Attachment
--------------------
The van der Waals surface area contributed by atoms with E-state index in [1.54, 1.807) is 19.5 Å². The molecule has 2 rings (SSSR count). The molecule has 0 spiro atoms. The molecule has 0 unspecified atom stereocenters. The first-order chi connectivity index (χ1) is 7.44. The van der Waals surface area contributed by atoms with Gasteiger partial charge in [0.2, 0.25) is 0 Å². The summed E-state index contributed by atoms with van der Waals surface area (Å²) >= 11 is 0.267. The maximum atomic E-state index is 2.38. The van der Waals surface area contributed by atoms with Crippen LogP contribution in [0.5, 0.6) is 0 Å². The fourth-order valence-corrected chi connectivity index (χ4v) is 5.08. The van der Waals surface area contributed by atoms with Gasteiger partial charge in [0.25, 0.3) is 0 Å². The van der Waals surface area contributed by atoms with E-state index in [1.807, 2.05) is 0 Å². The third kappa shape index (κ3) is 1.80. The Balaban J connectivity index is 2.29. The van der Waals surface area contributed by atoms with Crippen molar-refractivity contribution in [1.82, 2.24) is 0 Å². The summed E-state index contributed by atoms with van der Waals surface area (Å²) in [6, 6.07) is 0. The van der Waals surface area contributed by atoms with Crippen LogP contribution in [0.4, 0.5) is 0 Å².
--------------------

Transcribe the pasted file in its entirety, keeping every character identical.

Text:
The van der Waals surface area contributed by atoms with E-state index in [1.54, 1.807) is 19.5 Å². The molecule has 2 rings (SSSR count). The molecule has 0 spiro atoms. The molecule has 0 unspecified atom stereocenters. The first-order chi connectivity index (χ1) is 7.44. The van der Waals surface area contributed by atoms with Gasteiger partial charge in [0.2, 0.25) is 0 Å². The summed E-state index contributed by atoms with van der Waals surface area (Å²) >= 11 is 0.267. The maximum atomic E-state index is 2.38. The van der Waals surface area contributed by atoms with Crippen LogP contribution in [0.5, 0.6) is 0 Å². The fourth-order valence-corrected chi connectivity index (χ4v) is 5.08. The van der Waals surface area contributed by atoms with Gasteiger partial charge in [0.25, 0.3) is 0 Å². The van der Waals surface area contributed by atoms with E-state index in [1.807, 2.05) is 0 Å². The third kappa shape index (κ3) is 1.80. The Balaban J connectivity index is 2.29. The van der Waals surface area contributed by atoms with Crippen molar-refractivity contribution in [1.82, 2.24) is 0 Å². The summed E-state index contributed by atoms with van der Waals surface area (Å²) in [6, 6.07) is 0. The van der Waals surface area contributed by atoms with Crippen LogP contribution in [0.4, 0.5) is 0 Å².